As appealing as the idea is, I couldn’t do that to my posterity.

“Neji, just remember that they hardly know you.” my mother said to me as she saw me off on the plane to Boston. I had gone to visit her in Salem for a few days before going to Boston. I felt I had to for some reason. I had missed her over the last few years while she worked herself to the bone. It showed too. Her hair was prematurely graying, and her skin was slightly wrinkling and always sagging beneath her eyes from lack of sleep. Yet, she always wore a smile, which had created crow’s feet by her eyes. She had gotten more gray hairs since I had seen her last, though it seemed that she was getting more sleep these days. The dark circles weren’t clearly visible anymore. Yet, even with all her imperfections and aging, she was still a beautiful woman. I absently wondered if she hadn’t been put through all the stress of raising a son, working, and being pestered by the family how she would have looked at her age.

“I will, Mother.” I said as she hugged me. “You don’t have to worry about me.”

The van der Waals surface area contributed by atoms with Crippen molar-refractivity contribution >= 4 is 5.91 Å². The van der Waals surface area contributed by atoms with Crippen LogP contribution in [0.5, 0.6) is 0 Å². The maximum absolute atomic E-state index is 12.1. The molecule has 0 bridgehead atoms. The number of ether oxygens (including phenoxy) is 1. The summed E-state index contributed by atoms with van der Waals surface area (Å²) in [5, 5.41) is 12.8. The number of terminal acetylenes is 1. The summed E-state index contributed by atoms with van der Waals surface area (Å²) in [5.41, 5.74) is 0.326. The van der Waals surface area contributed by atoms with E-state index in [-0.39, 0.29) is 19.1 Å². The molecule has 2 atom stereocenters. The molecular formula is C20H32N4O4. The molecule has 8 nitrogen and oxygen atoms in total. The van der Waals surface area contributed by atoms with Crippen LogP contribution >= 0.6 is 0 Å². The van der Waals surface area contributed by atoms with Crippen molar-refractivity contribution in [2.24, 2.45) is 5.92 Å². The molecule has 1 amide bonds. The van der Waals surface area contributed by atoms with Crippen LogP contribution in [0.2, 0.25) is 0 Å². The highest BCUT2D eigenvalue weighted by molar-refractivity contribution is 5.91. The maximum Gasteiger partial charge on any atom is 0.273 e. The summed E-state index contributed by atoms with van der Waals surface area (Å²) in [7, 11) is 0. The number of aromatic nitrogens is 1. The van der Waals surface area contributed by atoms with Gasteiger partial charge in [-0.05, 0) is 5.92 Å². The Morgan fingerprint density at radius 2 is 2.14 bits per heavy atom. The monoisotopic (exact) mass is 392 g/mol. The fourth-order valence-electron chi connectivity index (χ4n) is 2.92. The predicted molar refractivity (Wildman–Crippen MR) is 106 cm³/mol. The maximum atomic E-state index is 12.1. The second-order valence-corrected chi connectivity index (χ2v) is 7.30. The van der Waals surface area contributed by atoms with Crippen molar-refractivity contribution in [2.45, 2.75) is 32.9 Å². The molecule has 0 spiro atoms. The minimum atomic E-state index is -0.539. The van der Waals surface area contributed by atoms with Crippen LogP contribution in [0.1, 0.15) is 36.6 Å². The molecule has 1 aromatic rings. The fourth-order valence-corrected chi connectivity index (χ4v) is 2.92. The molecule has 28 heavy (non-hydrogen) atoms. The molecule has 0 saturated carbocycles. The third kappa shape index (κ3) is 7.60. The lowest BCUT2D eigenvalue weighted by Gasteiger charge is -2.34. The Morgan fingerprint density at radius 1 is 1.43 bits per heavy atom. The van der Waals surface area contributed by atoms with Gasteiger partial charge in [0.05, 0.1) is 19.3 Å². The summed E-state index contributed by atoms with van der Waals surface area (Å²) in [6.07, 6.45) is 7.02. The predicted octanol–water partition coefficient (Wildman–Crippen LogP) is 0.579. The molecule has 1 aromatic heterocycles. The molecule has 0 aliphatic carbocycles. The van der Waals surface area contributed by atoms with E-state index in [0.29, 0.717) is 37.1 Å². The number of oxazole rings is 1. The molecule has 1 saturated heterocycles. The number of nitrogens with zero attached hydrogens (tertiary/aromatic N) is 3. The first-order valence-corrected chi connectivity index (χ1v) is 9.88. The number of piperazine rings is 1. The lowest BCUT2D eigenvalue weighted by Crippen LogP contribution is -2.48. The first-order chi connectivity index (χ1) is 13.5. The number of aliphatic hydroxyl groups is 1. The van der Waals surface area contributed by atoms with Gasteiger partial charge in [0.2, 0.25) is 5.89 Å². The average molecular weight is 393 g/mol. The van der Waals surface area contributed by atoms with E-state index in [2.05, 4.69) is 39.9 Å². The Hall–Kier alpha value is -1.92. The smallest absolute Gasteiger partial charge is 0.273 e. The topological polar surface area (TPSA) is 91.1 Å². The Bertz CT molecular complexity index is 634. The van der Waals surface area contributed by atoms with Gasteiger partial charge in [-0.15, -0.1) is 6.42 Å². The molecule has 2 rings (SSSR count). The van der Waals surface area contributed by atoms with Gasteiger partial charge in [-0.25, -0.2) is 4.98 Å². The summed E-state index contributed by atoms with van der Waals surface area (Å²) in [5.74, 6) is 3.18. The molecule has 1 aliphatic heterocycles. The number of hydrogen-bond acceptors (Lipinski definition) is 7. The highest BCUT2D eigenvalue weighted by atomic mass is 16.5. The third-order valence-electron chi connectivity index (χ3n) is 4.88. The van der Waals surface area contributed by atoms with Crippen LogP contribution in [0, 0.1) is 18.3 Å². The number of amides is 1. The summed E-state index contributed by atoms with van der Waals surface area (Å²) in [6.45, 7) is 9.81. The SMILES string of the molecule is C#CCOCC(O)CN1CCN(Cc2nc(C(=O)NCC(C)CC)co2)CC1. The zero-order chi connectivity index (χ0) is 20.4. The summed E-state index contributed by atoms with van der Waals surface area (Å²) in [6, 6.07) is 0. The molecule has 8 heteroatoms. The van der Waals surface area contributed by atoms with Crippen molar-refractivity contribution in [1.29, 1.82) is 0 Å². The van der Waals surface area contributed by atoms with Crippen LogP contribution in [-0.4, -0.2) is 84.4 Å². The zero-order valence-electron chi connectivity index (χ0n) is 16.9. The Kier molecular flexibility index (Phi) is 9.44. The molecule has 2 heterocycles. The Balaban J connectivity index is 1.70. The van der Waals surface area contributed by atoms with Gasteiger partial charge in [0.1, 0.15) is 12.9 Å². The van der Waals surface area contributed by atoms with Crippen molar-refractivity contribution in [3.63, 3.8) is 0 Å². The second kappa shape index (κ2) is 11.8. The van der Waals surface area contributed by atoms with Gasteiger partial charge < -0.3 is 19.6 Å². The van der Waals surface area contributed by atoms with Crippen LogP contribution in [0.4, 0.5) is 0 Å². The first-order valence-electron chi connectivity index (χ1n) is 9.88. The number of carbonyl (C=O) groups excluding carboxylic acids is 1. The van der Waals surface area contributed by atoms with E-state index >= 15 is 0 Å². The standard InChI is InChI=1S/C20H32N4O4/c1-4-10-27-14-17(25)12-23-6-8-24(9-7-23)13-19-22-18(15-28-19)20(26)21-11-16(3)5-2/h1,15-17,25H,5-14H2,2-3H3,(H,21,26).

“I suppose I don’t, but you’re still my son. I’m obligated to worry.” she said, smiling. I would miss that smile most of all while I worked with the family. “Say hello to Hinata for me, will you? She sent me a card and some money last week for. . . well.” I nodded. Last week was my parent’s anniversary, or would have been if my father had survived. I’m sure Hinata sent it with sympathy for my mother, and was sorry for anything that her the Hyuugas had ever done to her. She was always that way, and for that, Hinata was the only one I did not damn of my relatives.

“I will.” I promised. My mother nodded, holding back tears which I knew would pour out once I was gone. “Good bye, Mother.” With that, I picked up my bags and proceeded to check them in and grab my ticket. I turned back once, seeing my mother still standing there: prim, proper, and silently crying. I don’t even know if she knew she was crying. She *was* a Hyuuga after all.

Hiashi and Hinata came to pick me up at the airport, both visibly wearing their bullet proof vests. I never understood completely why my family absolutely *had* to wear the armor. Unless they were involved with the yakuza or something, I didn’t find it necessary for them to protect themselves so. Well, considering I didn’t actually know what the family business *was*, I wouldn’t entirely doubt it if someone told me that the Hyuuga clan was involved in some sort of crime ring.

“Neji.” Hiashi greeted me. Hinata blushed and waved hello. I bowed to both of them, out of sheer respect for tradition. Otherwise, I would have never allowed myself to show that sort of humility to them.

“The family house is ready, I assume?” I asked him, a little more direct than I probably should have. Then again, I was always too direct for his taste.